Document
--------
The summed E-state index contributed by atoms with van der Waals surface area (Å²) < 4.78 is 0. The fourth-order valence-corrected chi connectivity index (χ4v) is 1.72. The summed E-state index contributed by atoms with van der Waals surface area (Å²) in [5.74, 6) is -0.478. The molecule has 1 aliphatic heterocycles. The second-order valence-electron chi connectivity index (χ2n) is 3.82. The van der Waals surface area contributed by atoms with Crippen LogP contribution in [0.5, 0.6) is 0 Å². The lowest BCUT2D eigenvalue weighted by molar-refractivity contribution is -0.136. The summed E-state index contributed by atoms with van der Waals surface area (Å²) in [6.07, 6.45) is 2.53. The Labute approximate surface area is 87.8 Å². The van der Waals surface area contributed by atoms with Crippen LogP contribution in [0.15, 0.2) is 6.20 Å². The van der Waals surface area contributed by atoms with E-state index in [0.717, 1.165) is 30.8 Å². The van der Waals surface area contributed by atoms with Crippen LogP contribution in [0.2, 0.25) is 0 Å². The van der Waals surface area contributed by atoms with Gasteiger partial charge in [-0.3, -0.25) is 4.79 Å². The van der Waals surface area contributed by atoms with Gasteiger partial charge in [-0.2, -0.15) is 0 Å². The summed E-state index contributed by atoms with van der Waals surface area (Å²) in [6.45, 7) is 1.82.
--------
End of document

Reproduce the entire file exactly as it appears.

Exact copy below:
The summed E-state index contributed by atoms with van der Waals surface area (Å²) < 4.78 is 0. The fourth-order valence-corrected chi connectivity index (χ4v) is 1.72. The summed E-state index contributed by atoms with van der Waals surface area (Å²) in [5.74, 6) is -0.478. The molecule has 1 aliphatic heterocycles. The second-order valence-electron chi connectivity index (χ2n) is 3.82. The van der Waals surface area contributed by atoms with Crippen LogP contribution in [0.5, 0.6) is 0 Å². The lowest BCUT2D eigenvalue weighted by molar-refractivity contribution is -0.136. The summed E-state index contributed by atoms with van der Waals surface area (Å²) in [6.07, 6.45) is 2.53. The Labute approximate surface area is 87.8 Å². The van der Waals surface area contributed by atoms with Crippen LogP contribution in [0.15, 0.2) is 6.20 Å². The van der Waals surface area contributed by atoms with E-state index in [0.717, 1.165) is 30.8 Å². The van der Waals surface area contributed by atoms with Crippen LogP contribution in [0.2, 0.25) is 0 Å². The van der Waals surface area contributed by atoms with Gasteiger partial charge in [-0.3, -0.25) is 4.79 Å². The van der Waals surface area contributed by atoms with Gasteiger partial charge in [-0.2, -0.15) is 0 Å². The summed E-state index contributed by atoms with van der Waals surface area (Å²) in [6.45, 7) is 1.82.